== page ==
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Category Archives: Music

New Hearsays: “Talking Across The Room”

Fukuoka indie-pop quartet Hearsays are prepping to release a new 7″ via their hometown’s Dead Funny Records, and they’ve shared one of the two new tracks appearing on that disc. “Talking Across The Room” is a slightly melancholy jaunt, one that gallops ahead and builds to a release — a subtle one, but one that makes the jog all the more worth it. Listen above

Prepare For A Discombobulating Time Warp With Schau Essen 2, Featuring Coffee And TV And Boogie Idol Among Others

The City Pop revival chugs on in the Japanese music industry, and as has been pointed out by Ryotaro Aoki at The Japan Times, it’s basically just a joke. So bless outposts like B.O.O.S.T.R and compilations such as the just-released Schau Essen 2, for actually diving into the at-times grotesque sounds of Bubble Era Japan rather than just use them as a hip slogan. What makes this set endearing actually stems from an element not typically associated with City Pop, or ’80s funk, or anything one really associates with that era — the imperfections add a nice human-edge to all the neon. Coffee And TV’s opener “Drive With Me” is a shimmering bit of disco-pop, featuring the producer singing over it (“vocal is shit. It’s me” he writes), which adds a sincerity that makes it stand out. Or how one just-over four minute track here is actually a radio show skit (starring one person doing voices). Or how a shimmering number from Boogie Idol gets accentuated by what sound like alligator chomping sounds and some woozy noises in the back.

Yet for all these moments, Schau Essen 2 shines because of great, catchy songs. C-Side Sea Site delivers a highlight early on with the sun-soaked “Summer Reflection,” while the beat picks up a bit for the squiggly “Bubble Over” courtesy of Asuka Tanaka. Coupled with a handful of great instrumentals, it makes for a good collection with plenty of charm. Get it here or listen below.

New The Somedays: “Sunset Horizon”

Sometimes, a band goes away for a year and comes back sounding like they never left. Other times, they return with a just-over two minute instrumental aiming to capture the sensation of the world as it nears nightfall. So is the the case with “Sunset Horizon” by The Somedays, their first song since last year’s “Remember Me.” The group holds on to the dreamy longing that defined them last time they were on the feeds, but swap out words for a shimmering sound bordering on spa listening. Yet they eek enough drama out of it (with some string help) to make this brief piece more than background noise, though I’m more excited by the prospect of them being back. Listen above.

New DJWWWW And Nicole Brennan And Orokin: Gargoyle


I’ve been sitting on this one for, like, five days, because I Keep waffling on what to even say about it. This collection comes form a set of names revolving around Wasabi Tapes who have been making gleefully chaotic sounds for about a year now, and Gargoyle takes it up another notch. It’s a rush of…everything. Second song “Fatality” features samples grinding up against one another, from video game sounds to air horns to PC Music samples, all over a gentle piano line. “XBox One” goes a step further [OJ Da Juiceman!], throwing capitalistic mantras into the whirlwind. It seems a bit vague, but everything about Gargoyle seems very internet — sounds hailing from disparate worlds, the sort that would never meld in a pre-Web world, crash against one another, made all the more dramatic with a trick Wasabi Tapes artists have been doing well for some time — video-game worthy sounds (and I’m talking cutting-edge games, not like 8-bit bloopery) accentuate the rush. The last song is called “The Internet,” c’mon!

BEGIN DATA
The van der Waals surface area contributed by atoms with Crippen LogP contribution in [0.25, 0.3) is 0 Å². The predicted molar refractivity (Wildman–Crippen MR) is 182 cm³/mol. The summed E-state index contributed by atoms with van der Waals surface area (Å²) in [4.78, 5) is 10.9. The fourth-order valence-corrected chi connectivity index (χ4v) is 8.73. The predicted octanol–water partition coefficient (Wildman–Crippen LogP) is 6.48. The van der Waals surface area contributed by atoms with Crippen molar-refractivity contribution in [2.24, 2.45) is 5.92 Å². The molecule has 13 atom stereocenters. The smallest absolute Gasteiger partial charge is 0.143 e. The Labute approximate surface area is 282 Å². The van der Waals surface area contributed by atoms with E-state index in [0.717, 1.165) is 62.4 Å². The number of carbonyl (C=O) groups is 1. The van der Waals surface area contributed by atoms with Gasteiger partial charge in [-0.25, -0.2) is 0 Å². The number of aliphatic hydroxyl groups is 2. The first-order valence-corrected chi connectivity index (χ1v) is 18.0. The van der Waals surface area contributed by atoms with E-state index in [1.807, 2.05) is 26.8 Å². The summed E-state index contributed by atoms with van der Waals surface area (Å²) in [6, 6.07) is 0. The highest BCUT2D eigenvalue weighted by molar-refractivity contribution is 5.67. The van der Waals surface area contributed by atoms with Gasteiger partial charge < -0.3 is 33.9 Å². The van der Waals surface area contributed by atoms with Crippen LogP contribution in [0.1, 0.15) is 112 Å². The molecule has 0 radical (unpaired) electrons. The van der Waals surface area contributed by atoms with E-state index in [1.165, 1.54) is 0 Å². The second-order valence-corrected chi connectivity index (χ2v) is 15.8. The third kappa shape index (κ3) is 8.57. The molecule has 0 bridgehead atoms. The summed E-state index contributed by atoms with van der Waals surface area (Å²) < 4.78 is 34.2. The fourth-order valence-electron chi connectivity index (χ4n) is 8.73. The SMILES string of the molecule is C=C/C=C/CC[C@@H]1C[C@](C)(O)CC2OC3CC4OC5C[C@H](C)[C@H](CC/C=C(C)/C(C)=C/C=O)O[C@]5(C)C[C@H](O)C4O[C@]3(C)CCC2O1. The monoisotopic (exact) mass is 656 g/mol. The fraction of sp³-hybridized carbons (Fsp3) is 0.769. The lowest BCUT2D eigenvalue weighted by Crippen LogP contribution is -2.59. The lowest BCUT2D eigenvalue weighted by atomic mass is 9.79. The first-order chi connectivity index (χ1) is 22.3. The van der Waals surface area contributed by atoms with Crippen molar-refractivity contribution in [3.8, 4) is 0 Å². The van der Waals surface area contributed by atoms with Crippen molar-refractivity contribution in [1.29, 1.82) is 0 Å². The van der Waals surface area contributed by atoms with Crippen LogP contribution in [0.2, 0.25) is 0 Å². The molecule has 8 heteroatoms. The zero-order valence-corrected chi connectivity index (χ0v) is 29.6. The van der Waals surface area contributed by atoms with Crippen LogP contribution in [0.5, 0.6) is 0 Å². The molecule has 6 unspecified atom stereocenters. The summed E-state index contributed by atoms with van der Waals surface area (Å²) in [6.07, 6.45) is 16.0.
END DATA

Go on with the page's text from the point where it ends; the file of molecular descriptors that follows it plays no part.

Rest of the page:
But Gargoyle feels like a step forward because of the moments of peace dotted over the course of the album. Among all of this nuttiness sits “Middle Dutch,” one of the sweetest little songs you’ll hear all year, the whole thing sounding like it is covered in powdery snow. After a run of especially head-snapping music comes “Heaven’s Gate,” a barely there meditation that is almost unsettling in how calm it is after what came before it (though, maybe that’s fitting). It’s one of the longest releases to come out from the Wasabi Tapes clan yet, but they pace it just right to really highlight the clattering sound they’ve been building since starting off. Get it here, or listen below.

New Shiggy Jr.: “Ghost Party”

Buried in the Make Believe Melodies post graveyard is a very very long-winded entry about Kyary Pamyu Pamyu’s “Crazy Party Night.” The not-600-word version — I get what it is doing and I think it is a smart move commercially, but woo boy is it so clearly her worst single to date. Part of me wanted to nail the forced Halloween theme for that…but hearing Shiggy Jr.’s “Ghost Party” reminds that, actually, the problem with “Crazy Party Night” is that it is just a phoned-in song. This is every bit as ghouled-up as a seasonal single can get, yet it remains stupidly catchy come the hook. They even sing the word “zombie” and it isn’t an embarrassing bit of baiting, it actually sounds nice. Japan’s pop scene, ultimately, demands numbers like this, the sort of thing that can be tied to specific themes and sometimes dates. And there are plenty of masterpieces tied to solitary days to back this up — a great pop artist doesn’t mail it in even when they have to do something, they find a way to make it memorable and not be corny.

So yeah…if you need a big Halloween pop song for Oct. 31st, consider Shiggy Jr.’s “Ghost Party.” Listen above.